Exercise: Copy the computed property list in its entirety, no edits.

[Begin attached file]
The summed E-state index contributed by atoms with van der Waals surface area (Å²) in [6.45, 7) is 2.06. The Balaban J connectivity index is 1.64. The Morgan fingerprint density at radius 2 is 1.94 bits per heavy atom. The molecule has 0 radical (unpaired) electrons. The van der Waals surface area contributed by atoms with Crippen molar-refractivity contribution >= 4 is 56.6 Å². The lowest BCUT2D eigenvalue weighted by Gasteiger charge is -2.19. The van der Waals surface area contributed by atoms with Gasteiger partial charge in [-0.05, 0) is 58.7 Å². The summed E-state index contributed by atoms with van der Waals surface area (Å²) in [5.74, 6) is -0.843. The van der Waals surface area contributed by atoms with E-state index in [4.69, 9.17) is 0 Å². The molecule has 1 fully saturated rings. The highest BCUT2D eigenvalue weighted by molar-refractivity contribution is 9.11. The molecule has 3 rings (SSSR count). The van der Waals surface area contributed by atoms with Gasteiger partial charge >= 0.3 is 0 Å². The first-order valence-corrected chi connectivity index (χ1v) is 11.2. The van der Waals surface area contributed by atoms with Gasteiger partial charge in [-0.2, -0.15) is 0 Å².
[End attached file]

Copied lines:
The summed E-state index contributed by atoms with van der Waals surface area (Å²) in [6.45, 7) is 2.06. The Balaban J connectivity index is 1.64. The Morgan fingerprint density at radius 2 is 1.94 bits per heavy atom. The molecule has 0 radical (unpaired) electrons. The van der Waals surface area contributed by atoms with Crippen molar-refractivity contribution >= 4 is 56.6 Å². The lowest BCUT2D eigenvalue weighted by Gasteiger charge is -2.19. The van der Waals surface area contributed by atoms with Gasteiger partial charge in [-0.05, 0) is 58.7 Å². The summed E-state index contributed by atoms with van der Waals surface area (Å²) in [5.74, 6) is -0.843. The van der Waals surface area contributed by atoms with E-state index in [4.69, 9.17) is 0 Å². The molecule has 1 fully saturated rings. The highest BCUT2D eigenvalue weighted by molar-refractivity contribution is 9.11. The molecule has 3 rings (SSSR count). The van der Waals surface area contributed by atoms with Gasteiger partial charge >= 0.3 is 0 Å². The first-order valence-corrected chi connectivity index (χ1v) is 11.2. The van der Waals surface area contributed by atoms with Gasteiger partial charge in [-0.2, -0.15) is 0 Å².